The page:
Countless developed and emerging companies now specialise in emissions-reducing products and services and so the withdrawal by the world’s largest economy from the global agreement could bode badly for the clean-energy sector.
Trump has ceased all implementation of the Paris accord, making it one of just three countries in the world who are outside the agreement, saying he was “elected to represent the citizens of Pittsburgh, not Paris”.
He has pledged to try to renegotiate the deal to make it more favourable to US industry, but an immediate joint statement from France, Italy and Germany rejected the idea.
Impact seen muted
However, investors have played the situation down.
"I was elected to represent the citizens of Pittsburgh, not Paris” - Donald Trump
Aberdeen Asset Management’s head of responsible investing, Cindy Rose, said:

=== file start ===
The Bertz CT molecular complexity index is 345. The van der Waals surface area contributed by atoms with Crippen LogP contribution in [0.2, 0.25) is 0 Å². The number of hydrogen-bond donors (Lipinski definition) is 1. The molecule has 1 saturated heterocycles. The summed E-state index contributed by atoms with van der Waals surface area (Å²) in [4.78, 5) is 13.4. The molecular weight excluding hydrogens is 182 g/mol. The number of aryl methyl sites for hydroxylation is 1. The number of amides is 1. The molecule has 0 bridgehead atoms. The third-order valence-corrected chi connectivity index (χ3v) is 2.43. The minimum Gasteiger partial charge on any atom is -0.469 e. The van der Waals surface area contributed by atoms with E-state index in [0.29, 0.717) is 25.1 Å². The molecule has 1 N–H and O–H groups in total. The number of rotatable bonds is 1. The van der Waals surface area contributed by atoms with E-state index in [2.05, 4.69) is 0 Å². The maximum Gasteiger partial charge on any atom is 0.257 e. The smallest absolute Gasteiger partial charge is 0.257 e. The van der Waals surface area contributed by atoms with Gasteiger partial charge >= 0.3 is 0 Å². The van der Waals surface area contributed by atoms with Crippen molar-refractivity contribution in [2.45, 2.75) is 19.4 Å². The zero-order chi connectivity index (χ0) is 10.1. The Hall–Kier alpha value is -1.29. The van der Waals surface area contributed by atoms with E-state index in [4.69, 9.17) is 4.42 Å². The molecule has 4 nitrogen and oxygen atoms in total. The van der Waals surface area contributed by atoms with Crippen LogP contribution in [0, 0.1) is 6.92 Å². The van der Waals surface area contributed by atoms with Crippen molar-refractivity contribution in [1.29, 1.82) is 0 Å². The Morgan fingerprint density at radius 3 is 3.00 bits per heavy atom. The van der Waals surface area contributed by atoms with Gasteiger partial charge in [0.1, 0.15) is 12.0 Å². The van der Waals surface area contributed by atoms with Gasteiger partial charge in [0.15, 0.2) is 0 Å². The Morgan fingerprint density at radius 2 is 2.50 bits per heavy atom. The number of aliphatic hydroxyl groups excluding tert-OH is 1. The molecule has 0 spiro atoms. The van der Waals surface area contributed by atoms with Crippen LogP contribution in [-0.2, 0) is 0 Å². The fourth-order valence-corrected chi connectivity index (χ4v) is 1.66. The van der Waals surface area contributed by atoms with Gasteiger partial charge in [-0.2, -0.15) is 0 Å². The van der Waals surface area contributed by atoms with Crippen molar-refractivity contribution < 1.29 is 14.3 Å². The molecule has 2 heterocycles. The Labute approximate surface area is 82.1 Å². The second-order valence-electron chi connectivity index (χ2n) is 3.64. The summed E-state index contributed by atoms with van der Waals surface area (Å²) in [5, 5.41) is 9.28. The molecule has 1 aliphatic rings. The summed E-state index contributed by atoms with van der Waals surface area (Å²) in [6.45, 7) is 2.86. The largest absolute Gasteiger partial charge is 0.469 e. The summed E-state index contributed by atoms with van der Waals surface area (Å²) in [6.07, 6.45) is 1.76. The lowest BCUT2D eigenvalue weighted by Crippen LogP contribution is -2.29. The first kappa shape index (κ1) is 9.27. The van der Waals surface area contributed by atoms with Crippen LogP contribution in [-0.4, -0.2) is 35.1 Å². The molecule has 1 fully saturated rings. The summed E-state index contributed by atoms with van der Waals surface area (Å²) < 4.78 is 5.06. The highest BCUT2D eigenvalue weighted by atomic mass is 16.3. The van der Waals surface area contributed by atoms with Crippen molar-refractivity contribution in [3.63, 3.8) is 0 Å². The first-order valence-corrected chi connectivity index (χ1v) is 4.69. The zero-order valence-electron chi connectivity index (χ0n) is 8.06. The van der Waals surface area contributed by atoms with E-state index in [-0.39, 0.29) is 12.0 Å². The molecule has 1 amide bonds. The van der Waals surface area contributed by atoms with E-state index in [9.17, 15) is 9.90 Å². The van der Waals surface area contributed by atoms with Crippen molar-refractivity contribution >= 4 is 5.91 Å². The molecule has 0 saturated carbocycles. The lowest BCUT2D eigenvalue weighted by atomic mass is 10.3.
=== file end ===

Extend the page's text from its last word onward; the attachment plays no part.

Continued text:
“Clearly this is a backward step. But the actual material impact of the US pulling out of the Paris Agreement will be quite small.
“All major US cities are planning to stick to it and the US joins only two other countries in the world outside the agreement.”
Rose said the direction of travel “at a company level” was still towards more sustainable products and services.
“Regardless of any decision taken by the US government, investors still understand the importance of moving to a low carbon economy. We will keep engaging with companies on their carbon risks and press them to be more sustainable.”
Nordea Asset Management Global Climate and Environment Equity Fund managers Thomas Sørensen and Henning Padberg said the move was “a blow” but far from fatal for the industry.
“Political support is only one of the drivers of this mega-trend,” the duo said in a statement.
“Donald Trump aside, we remain convinced the world is witnessing a revolution in attitudes towards the climate and environment – with corporates at the forefront of this change.